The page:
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How Britain put Nazis' top men to work

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posted on Aug, 30 2007 @ 07:24 AM
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How Britain put Nazis' top men to work


www.telegraph.co.uk

An elite British Army unit captured hundreds of Germans in possession of Nazi scientific and technical know-how and transported them across the Channel to work in government ministries and private companies.

Others were forced to travel to Britain, where they were interviewed by commercial rivals and detained if they did not reveal trade secrets.

The unit, known as T-Force, was lightly armed and highly mobile.
(visit the link for the full news article)

[edit on 30-8-2007 by UM_Gazz]




posted on Aug, 30 2007 @ 07:24 AM
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It is amazing that there were enough Nazis to go around between this an Operation Paperclip.

I'm guessing the unit involved was attached to the Queen's Own Fourth Hussar under Major Ramsey (but I'd have to check that) they were active in Europe longer than any other unit I believe and got up to some pretty naughty stuff by Geneva standards in the immediate post-war period.

Should make for interesting reading...the documents that have been released in the past few years have been history changing and it is only the tip of the ice-berg.


www.telegraph.co.uk
(visit the link for the full news article)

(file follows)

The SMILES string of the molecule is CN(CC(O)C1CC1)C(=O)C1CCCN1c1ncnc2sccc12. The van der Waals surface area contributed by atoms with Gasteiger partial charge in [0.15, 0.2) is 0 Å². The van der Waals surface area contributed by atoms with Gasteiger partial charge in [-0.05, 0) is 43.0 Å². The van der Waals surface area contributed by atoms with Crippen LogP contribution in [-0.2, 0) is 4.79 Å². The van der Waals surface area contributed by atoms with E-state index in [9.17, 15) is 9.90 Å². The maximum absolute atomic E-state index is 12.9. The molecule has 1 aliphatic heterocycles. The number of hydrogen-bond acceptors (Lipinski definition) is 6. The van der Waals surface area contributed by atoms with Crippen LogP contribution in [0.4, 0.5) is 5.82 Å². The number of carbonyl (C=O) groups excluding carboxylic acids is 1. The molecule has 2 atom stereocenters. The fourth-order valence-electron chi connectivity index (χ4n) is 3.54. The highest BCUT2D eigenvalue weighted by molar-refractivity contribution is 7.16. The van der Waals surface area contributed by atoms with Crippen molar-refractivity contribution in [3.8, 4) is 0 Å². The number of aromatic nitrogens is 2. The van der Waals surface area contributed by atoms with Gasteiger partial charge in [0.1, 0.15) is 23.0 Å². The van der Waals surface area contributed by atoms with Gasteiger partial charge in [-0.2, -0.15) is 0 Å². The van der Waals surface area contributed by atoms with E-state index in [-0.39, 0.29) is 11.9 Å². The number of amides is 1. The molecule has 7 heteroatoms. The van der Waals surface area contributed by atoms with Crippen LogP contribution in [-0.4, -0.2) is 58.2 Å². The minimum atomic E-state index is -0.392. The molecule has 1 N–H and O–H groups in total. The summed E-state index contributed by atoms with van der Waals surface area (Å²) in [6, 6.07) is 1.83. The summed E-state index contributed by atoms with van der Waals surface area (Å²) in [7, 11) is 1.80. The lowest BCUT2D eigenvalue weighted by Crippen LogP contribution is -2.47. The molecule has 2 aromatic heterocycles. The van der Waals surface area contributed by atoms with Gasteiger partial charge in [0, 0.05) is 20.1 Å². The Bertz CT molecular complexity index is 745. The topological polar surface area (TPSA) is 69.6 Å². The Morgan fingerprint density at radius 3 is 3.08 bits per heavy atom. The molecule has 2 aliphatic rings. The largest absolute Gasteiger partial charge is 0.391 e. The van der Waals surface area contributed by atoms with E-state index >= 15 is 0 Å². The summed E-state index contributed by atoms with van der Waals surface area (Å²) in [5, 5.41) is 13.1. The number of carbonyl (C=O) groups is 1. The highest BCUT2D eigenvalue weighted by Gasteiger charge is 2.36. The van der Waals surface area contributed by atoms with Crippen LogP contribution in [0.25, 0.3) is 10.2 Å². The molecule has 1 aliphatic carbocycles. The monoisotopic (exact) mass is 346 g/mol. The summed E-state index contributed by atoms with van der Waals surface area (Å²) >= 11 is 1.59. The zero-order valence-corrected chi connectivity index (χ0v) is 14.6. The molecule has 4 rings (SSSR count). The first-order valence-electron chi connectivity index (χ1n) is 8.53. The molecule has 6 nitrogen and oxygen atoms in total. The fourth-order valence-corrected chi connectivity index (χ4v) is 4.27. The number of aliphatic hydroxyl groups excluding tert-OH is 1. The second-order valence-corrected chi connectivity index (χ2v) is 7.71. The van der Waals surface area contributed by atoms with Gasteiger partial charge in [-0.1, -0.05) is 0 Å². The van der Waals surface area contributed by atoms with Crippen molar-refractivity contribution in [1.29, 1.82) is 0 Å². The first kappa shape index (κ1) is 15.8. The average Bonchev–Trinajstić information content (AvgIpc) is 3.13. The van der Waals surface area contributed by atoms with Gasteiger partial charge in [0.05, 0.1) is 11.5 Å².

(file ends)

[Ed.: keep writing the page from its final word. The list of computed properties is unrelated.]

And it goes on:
mod edit, fixed link

[edit on 3-9-2007 by DontTreadOnMe]



posted on Aug, 30 2007 @ 04:41 PM
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www.guardian.co.uk...

A more detailed article from the Guardian, who evidently found the documents concerned.

According to the documents found, T-Force were initially involved in collecting documents before they could be destroyed by the advancing Soviets or the retreating Nazis but that is only part of the story. While all the Aliies saw the need to capture any important intelligence we Brits also had a few things that we didn't want out Allies to know. The British were very keen to get hold of any documentation before either the Soviets or the US so that it could be checked and, if necessary weeded.

The US were particularly good at recording everything that passed through their hands and it is through this that we know that a number of documents captured by the US when passed to the British disappeared never to be seen again.

www.guardian.co.uk...



posted on Aug, 30 2007 @ 04:43 PM
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I think its great - the USA put a man on the moon after Project Paperclip and we got ??? Oh Beagle - the dog that didnt bark



posted on Aug, 30 2007 @ 04:53 PM
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reply to post by Silk
 




There is mention in the article of an elderly perfumier being threatened to the point of collapse for the recipe for her best selling brand by Max Factor I think. ICI too got involved so we also gained a fine range of paint products and other miscellaneous pollutants. Post-war is certainly the fuzzy-end of our lolly-pop.



posted on Aug, 30 2007 @ 05:53 PM
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I think even without these documents being released it was logical to assume that the UK had a similar interest to the US/Soviet Union in captured Nazi scientific know-how. The fact that British troops captured German personnel and documentation before the Americans/Soviets isn't a great surprise. I suppose it might be more of a surprise regarding trying to beat the US to these people/documents, but when it turned out that the US wasn't going to play ball over the Manhattan Project (despite considerable British know-how and equipment being used) then it was perhaps essential in the government's eyes that Britain got hold of this kind of stuff for its own use... the pieces of the Cold War were moving into place, and Britain didn't want to lose its status as a great power.